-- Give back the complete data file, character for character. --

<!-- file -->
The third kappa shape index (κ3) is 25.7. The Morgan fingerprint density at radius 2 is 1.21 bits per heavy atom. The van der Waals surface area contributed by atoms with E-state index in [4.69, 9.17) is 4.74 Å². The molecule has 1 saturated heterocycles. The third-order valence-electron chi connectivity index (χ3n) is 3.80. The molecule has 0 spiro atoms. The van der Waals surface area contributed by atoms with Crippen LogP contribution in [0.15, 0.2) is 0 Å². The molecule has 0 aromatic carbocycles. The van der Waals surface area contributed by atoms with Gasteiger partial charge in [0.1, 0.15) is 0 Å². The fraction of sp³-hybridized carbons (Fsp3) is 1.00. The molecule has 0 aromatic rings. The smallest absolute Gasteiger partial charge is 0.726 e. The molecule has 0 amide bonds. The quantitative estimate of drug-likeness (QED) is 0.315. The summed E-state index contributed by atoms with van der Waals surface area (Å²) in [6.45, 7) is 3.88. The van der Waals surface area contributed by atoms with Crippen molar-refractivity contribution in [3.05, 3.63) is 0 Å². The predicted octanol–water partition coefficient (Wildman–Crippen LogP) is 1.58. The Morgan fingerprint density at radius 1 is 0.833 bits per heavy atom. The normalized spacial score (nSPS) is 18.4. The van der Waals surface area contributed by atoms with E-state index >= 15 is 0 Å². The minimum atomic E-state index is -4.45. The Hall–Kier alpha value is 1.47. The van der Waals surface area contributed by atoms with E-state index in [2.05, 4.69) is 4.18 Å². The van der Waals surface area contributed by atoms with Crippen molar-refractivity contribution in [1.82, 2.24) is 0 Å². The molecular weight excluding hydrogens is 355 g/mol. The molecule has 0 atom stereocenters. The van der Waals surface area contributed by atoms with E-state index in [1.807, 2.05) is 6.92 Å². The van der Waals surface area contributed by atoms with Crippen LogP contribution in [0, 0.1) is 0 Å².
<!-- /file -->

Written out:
The third kappa shape index (κ3) is 25.7. The Morgan fingerprint density at radius 2 is 1.21 bits per heavy atom. The van der Waals surface area contributed by atoms with E-state index in [4.69, 9.17) is 4.74 Å². The molecule has 1 saturated heterocycles. The third-order valence-electron chi connectivity index (χ3n) is 3.80. The molecule has 0 spiro atoms. The van der Waals surface area contributed by atoms with Crippen LogP contribution in [0.15, 0.2) is 0 Å². The molecule has 0 aromatic carbocycles. The van der Waals surface area contributed by atoms with Gasteiger partial charge in [0.1, 0.15) is 0 Å². The fraction of sp³-hybridized carbons (Fsp3) is 1.00. The molecule has 0 aromatic rings. The smallest absolute Gasteiger partial charge is 0.726 e. The molecule has 0 amide bonds. The quantitative estimate of drug-likeness (QED) is 0.315. The summed E-state index contributed by atoms with van der Waals surface area (Å²) in [6.45, 7) is 3.88. The van der Waals surface area contributed by atoms with Crippen molar-refractivity contribution in [3.05, 3.63) is 0 Å². The predicted octanol–water partition coefficient (Wildman–Crippen LogP) is 1.58. The Morgan fingerprint density at radius 1 is 0.833 bits per heavy atom. The normalized spacial score (nSPS) is 18.4. The van der Waals surface area contributed by atoms with E-state index >= 15 is 0 Å². The minimum atomic E-state index is -4.45. The Hall–Kier alpha value is 1.47. The van der Waals surface area contributed by atoms with E-state index in [2.05, 4.69) is 4.18 Å². The van der Waals surface area contributed by atoms with Crippen molar-refractivity contribution in [1.82, 2.24) is 0 Å². The molecular weight excluding hydrogens is 355 g/mol. The molecule has 0 atom stereocenters. The van der Waals surface area contributed by atoms with E-state index in [1.807, 2.05) is 6.92 Å². The van der Waals surface area contributed by atoms with Crippen LogP contribution in [0, 0.1) is 0 Å².